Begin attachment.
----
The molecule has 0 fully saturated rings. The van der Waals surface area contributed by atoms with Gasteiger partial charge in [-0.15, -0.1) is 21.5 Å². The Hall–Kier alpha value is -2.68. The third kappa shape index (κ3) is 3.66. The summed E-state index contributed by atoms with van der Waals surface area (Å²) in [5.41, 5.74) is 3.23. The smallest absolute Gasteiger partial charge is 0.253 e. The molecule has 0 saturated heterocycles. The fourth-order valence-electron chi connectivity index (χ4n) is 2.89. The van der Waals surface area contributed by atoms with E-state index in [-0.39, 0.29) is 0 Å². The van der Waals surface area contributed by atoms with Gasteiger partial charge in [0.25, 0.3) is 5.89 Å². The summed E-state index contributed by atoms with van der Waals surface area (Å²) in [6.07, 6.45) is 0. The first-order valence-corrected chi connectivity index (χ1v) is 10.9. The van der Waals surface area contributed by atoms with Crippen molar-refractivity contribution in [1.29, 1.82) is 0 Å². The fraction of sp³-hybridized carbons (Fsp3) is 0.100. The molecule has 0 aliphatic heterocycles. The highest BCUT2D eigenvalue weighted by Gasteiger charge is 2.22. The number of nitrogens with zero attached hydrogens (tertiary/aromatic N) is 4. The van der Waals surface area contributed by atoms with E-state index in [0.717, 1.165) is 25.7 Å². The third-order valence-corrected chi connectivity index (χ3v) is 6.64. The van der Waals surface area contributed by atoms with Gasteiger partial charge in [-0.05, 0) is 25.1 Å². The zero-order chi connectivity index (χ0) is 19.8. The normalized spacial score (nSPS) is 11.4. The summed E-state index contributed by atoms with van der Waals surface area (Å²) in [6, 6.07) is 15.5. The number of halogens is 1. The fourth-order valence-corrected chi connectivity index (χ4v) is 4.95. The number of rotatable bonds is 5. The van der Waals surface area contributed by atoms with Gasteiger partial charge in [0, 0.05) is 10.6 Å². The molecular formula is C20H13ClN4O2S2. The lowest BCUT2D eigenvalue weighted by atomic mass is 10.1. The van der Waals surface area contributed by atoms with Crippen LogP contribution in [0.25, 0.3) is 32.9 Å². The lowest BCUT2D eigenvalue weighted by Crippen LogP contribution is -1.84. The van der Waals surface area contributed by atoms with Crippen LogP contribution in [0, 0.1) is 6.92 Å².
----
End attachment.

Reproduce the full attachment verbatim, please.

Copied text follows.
The molecule has 0 fully saturated rings. The van der Waals surface area contributed by atoms with Gasteiger partial charge in [-0.15, -0.1) is 21.5 Å². The Hall–Kier alpha value is -2.68. The third kappa shape index (κ3) is 3.66. The summed E-state index contributed by atoms with van der Waals surface area (Å²) in [5.41, 5.74) is 3.23. The smallest absolute Gasteiger partial charge is 0.253 e. The molecule has 0 saturated heterocycles. The fourth-order valence-electron chi connectivity index (χ4n) is 2.89. The van der Waals surface area contributed by atoms with E-state index in [-0.39, 0.29) is 0 Å². The van der Waals surface area contributed by atoms with Gasteiger partial charge in [0.25, 0.3) is 5.89 Å². The summed E-state index contributed by atoms with van der Waals surface area (Å²) in [6.07, 6.45) is 0. The first-order valence-corrected chi connectivity index (χ1v) is 10.9. The van der Waals surface area contributed by atoms with Crippen molar-refractivity contribution in [1.29, 1.82) is 0 Å². The fraction of sp³-hybridized carbons (Fsp3) is 0.100. The molecule has 0 aliphatic heterocycles. The highest BCUT2D eigenvalue weighted by Gasteiger charge is 2.22. The number of nitrogens with zero attached hydrogens (tertiary/aromatic N) is 4. The van der Waals surface area contributed by atoms with E-state index in [0.717, 1.165) is 25.7 Å². The third-order valence-corrected chi connectivity index (χ3v) is 6.64. The van der Waals surface area contributed by atoms with Gasteiger partial charge in [-0.05, 0) is 25.1 Å². The zero-order chi connectivity index (χ0) is 19.8. The normalized spacial score (nSPS) is 11.4. The summed E-state index contributed by atoms with van der Waals surface area (Å²) in [6, 6.07) is 15.5. The number of halogens is 1. The fourth-order valence-corrected chi connectivity index (χ4v) is 4.95. The number of rotatable bonds is 5. The van der Waals surface area contributed by atoms with Gasteiger partial charge in [0, 0.05) is 10.6 Å². The molecular formula is C20H13ClN4O2S2. The lowest BCUT2D eigenvalue weighted by atomic mass is 10.1. The van der Waals surface area contributed by atoms with Crippen LogP contribution in [0.25, 0.3) is 32.9 Å². The lowest BCUT2D eigenvalue weighted by Crippen LogP contribution is -1.84. The van der Waals surface area contributed by atoms with Crippen LogP contribution in [0, 0.1) is 6.92 Å².